In 2021, the deduction for student loan interest is phased out for single people with a MAGI between $70,000 and $85,000 and joint filers with incomes between $140,000 and $170,000. If your income falls within these ranges, you are allowed to take only a portion of the full deduction, depending on how far into the phaseout range you are.
Example: Hal pays $1,000 worth of interest on a qualified student loan during the year. Hal and his wife file a joint tax return, and their total MAGI for the year is $146,000. This means they are $6,000 into the $30,000 phaseout range ($146,000 minus $140,000). To calculate the available deduction, multiply the amount of interest paid during the year ($1,000) by the fraction of the phaseout range remaining ($24,000/$30,000 = 0.8). The result is that the couple can claim a student loan interest deduction of $800 ($1,000 x 0.8).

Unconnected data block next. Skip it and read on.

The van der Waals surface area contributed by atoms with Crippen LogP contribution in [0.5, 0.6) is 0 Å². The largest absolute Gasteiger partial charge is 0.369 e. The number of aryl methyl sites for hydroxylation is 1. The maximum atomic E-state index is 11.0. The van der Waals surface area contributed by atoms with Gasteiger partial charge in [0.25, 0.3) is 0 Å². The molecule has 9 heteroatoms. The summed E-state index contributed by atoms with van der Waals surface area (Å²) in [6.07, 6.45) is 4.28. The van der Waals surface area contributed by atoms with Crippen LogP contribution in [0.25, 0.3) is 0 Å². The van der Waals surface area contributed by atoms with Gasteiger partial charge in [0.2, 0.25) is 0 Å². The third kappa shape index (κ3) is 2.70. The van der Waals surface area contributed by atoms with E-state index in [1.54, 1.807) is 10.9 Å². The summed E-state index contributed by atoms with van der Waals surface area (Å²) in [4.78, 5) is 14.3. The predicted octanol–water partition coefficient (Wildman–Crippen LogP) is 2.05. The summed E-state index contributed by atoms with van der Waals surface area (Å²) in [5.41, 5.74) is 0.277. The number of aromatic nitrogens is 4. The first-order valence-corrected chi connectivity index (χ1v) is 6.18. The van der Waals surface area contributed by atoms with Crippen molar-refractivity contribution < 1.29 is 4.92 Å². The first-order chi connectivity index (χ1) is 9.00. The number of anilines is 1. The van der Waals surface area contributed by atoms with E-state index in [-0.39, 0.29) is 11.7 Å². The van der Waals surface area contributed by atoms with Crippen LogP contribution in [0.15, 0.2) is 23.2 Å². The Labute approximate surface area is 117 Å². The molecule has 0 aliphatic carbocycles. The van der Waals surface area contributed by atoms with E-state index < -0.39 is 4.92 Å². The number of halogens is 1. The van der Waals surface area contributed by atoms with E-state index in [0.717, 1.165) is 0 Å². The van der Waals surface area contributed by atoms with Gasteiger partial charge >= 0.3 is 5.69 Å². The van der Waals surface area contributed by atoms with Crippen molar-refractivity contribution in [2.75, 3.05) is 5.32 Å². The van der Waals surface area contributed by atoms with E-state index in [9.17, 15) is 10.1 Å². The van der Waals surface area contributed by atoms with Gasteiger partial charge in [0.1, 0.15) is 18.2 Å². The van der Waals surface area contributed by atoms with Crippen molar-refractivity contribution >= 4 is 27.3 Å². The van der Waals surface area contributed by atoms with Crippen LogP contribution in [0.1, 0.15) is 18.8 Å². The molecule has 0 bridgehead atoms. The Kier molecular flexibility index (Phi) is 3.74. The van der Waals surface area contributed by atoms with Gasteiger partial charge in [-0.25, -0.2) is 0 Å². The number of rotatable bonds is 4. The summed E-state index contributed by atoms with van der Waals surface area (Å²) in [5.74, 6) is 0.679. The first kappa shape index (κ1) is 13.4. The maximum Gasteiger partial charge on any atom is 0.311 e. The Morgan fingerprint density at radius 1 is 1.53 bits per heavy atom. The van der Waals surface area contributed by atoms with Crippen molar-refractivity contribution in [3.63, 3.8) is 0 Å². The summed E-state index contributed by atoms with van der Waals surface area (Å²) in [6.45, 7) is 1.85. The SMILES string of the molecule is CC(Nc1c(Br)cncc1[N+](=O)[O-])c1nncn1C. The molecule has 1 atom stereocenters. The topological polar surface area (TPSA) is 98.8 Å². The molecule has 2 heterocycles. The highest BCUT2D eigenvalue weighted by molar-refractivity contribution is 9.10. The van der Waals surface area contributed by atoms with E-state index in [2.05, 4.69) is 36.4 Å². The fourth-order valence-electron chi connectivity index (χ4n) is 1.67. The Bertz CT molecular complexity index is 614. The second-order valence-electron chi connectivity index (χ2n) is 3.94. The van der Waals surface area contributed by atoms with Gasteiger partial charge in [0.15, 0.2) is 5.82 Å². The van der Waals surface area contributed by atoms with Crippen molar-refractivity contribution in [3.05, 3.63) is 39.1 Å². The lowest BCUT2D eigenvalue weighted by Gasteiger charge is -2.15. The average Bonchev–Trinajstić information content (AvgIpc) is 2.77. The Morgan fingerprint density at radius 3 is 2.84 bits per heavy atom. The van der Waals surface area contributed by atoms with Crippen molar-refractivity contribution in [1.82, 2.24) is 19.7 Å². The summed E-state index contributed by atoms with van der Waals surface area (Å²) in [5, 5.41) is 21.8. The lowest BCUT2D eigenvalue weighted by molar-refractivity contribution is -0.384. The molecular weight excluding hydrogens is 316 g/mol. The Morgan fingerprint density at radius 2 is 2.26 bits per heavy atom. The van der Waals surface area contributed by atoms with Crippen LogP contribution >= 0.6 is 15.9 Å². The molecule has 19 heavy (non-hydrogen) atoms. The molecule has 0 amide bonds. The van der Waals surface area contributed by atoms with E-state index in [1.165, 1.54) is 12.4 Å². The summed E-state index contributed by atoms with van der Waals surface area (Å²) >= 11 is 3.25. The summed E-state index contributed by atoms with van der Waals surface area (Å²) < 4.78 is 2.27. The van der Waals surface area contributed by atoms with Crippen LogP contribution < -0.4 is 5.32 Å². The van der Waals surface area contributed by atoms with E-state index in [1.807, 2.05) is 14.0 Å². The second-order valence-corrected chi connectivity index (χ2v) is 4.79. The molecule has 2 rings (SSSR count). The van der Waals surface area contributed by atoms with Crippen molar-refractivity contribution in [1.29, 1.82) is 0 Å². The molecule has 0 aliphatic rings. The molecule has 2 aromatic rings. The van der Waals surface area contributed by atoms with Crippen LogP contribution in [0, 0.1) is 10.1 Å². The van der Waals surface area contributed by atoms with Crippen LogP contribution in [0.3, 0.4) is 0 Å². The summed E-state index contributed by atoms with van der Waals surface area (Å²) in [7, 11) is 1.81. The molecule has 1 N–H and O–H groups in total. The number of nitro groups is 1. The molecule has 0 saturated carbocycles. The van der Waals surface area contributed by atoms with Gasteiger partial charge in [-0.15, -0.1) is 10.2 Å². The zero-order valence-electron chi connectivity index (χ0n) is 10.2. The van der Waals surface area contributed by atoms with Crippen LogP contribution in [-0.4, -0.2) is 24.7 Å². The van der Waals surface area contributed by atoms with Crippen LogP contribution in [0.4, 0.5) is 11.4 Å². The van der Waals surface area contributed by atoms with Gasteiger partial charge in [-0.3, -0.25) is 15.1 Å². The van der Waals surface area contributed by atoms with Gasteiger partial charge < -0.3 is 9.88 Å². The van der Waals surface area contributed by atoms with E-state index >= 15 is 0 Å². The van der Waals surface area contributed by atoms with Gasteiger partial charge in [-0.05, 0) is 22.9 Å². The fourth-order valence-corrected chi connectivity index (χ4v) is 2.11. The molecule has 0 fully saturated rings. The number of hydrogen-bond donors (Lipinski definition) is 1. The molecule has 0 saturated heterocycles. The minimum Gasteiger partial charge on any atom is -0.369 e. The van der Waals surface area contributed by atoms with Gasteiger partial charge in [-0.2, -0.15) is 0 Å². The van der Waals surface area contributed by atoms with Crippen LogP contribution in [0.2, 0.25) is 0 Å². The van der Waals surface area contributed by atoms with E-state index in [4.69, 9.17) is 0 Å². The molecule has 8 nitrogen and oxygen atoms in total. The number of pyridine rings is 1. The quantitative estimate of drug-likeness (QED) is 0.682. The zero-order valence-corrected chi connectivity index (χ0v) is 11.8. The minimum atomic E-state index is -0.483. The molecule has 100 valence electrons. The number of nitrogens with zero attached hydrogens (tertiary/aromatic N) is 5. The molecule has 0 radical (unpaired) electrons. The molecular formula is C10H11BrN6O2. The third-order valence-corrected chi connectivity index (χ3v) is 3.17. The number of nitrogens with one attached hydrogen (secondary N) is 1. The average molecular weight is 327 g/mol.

Example: Assume the same facts, but instead Hal pays $3,000 worth of student loan interest. The maximum student loan interest deduction for the year is $2,500, but this figure must be reduced because Hal's joint income is in the phaseout range. To calculate the available deduction, multiply the maximum student loan interest deduction ($2,500) by the same fraction in the example above, which represents the phaseout range remaining ($2,500 x 0.8). The result is that the couple can claim a student loan interest deduction of $2,000.